The tenant and purported sub tenant of a café sought a declaration from the Court that the Council landlord (who had forfeited the lease on the grounds of the tenant's grant of an unlawful sub-tenancy) had waived the right to forfeit the lease by demanding and accepting rent with the knowledge of the breach. If the Court found in their favour, the sub-tenant might be able to remain in occupation with the benefit of security of tenure as the sub-lease (unlike the lease) had not been contracted out of the Landlord and Tenant Act 1954. This was an outcome the Council was keen to avoid as it would severely impede its flexibility in relation to the operation of the café which formed part of Towneley Hall, an historic country house in Lancashire.

Forfeiture is a powerful tool in the landlord's armory. However, it is a long-established principle that the right to forfeit can be waived by a landlord. This occurs when, with full knowledge of the facts upon which its rights have arisen, the landlord acts in a way which is consistent only with the continuation of the lease.  This action must be communicated to the tenant. The most common example of an act that can constitute waiver is a demand for rent or other sums under the lease.


In 2010 the Council had granted Mr Faiz and his daughter a ten year lease of the cafe which expired in February 2020. Over the years, three companies (including the purported sub-tenant), all of which the tenant was closely connected, were involved in the operation of the business and made rental payments to the Council which were accepted without question.  A separate arm of the Council also prosecuted one of the companies, as opposed to the tenant, for food hygiene breaches in connection with the running of the cafe.  The chain of events made for a confused position as to who was in occupation, the basis of such occupation and the extent of the Council's knowledge (or deemed knowledge) of the occupation.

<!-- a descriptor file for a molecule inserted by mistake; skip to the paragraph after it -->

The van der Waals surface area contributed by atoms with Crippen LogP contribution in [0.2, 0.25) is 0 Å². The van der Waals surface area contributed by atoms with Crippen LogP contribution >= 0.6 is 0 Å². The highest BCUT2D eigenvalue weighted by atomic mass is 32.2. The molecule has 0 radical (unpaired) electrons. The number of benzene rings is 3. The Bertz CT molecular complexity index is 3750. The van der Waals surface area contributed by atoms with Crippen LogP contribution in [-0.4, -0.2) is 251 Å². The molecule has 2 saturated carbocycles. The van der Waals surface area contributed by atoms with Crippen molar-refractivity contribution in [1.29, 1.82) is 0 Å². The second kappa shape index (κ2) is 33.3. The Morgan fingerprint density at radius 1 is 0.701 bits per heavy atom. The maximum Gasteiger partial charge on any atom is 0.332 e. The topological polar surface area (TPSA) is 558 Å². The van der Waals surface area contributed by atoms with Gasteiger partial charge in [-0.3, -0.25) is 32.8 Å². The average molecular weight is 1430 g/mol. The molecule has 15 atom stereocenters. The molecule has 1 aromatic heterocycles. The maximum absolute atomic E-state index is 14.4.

Demand for Rent

The issue of waiver turned primarily on a demand for insurance rent that the Council raised in September 2019 for sums up to and including lease expiry in February 2020.  After raising the demand in September ('the first demand'), solicitors for the tenant and sub tenant (SASSAF Limited ("SASSAF")) wrote to the Council on 18 October 2019 asserting that SASSAF was in occupation of the premises with the benefit of security of tenure.  This was the first time that the Council was expressly made aware of the sublease, albeit it had accepted around 4 payments of rent from SASSAF between May 2019 and October 2019.  Upon receipt of this correspondence, the Council duly served notices pursuant to Section 146 of the Law of Property Act 1925. It subsequently issued a revised invoice ("the revised demand") in respect of the insurance rent apportioning it up to 18 October 2019 and went on to accept payment of the revised amount.  On 22 November 2019, the Council forfeited the lease by peaceable re-entry. 


The first demand was raised prior to the Council's knowledge of the tenant's breach.  The revised demand, although raised after knowledge of the breach, was for sums that fell due prior to having such knowledge.  The tenant argued that by issuing the revised demand (which it claimed constituted a fresh demand) and accepting payment, the Council had waived the right to forfeit.


Finding for the Council, the judge held that the tenant's liability to make payment of the insurance rent arose upon the issue of the first demand.  Further, relying on existing authorities he said that acceptance of the rent with knowledge of the breach did not amount to waiver as the rent fell due for payment before the landlord had such knowledge. It was also noted that whilst different departments of the Council (food hygiene and property) had involvement with the property, for the purposes of waiver, only the knowledge obtained by the officers, servants and agents on behalf of the Council as a property owner, was relevant. Despite the numerous payments of rent it had knowingly accepted from SASSAF, on the facts of this case the judge did not consider that this necessarily meant that the Council had knowledge of SASSAF's occupation as sub-tenant.


Waiver is a real risk for landlords and there are technical traps for the unwary. Advice should be sought to ensure the right to forfeit is preserved.